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I'm watching a series in which it is pronounced in English: I've got you under my skin. The translation to Spanish subtitles was:

Te llevo bajo mi piel

The most normal translation of get is 'tener', I looked it up in the dictionary and none of its meanings are translated as

llevar

So is it a bad translation, a set phrase or something is missing?

2 Answers 2

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It's a set phrase or idiom. If something or someone gets under your skin, it means you are constantly thinking or obsessing about that thing or person.

I cannot really speak for the quality of the Spanish translation. Using Google translate Te llevo bajo mi piel comes back into English as "I wear you under my skin". Given the metaphorical nature of the idiom in English, I guess that sort of makes sense, but I have no clue if it is idiomatic. Presumably not, or you wouldn't be confused.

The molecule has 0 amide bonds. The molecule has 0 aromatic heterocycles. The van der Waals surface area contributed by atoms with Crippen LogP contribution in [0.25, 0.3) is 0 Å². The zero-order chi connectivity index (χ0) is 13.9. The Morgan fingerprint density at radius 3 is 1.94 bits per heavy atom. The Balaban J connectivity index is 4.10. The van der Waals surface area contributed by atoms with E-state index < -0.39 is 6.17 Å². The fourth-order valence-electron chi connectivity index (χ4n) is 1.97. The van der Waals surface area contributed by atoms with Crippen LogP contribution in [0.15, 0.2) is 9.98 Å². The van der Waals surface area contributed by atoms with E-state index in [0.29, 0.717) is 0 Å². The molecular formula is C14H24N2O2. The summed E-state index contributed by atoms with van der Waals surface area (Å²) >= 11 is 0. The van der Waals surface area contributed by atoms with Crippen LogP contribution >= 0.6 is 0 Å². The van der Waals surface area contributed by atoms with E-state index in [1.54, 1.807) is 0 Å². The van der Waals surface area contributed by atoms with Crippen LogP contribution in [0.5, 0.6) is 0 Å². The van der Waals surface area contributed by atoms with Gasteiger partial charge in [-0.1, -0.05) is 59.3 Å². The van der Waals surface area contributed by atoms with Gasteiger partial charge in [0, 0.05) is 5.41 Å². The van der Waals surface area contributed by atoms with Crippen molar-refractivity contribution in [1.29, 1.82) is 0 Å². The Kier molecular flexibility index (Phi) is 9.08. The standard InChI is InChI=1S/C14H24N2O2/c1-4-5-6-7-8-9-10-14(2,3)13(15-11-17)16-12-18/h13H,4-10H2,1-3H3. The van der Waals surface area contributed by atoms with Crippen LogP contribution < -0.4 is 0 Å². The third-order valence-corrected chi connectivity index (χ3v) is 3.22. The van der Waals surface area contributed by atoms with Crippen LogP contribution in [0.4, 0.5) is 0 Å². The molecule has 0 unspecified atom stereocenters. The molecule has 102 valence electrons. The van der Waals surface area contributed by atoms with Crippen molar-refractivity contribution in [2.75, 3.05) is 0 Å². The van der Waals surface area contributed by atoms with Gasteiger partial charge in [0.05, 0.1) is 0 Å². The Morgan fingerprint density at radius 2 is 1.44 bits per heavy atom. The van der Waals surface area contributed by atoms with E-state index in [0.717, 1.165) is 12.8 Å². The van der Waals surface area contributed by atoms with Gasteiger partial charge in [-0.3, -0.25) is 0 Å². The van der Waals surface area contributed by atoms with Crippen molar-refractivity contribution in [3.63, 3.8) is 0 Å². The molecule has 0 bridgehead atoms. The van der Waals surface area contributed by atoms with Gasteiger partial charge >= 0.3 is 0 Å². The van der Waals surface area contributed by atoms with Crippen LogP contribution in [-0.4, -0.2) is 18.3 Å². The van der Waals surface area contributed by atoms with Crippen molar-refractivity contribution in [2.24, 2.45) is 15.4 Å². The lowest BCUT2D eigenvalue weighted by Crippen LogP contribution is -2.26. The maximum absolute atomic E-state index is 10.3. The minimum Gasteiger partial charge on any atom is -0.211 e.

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To have someone or something under one's skin means to have a mental 'itch', an obsession, or preoccupation, towards the subject. As stated above it is often used to describe romantic feelings about someone.

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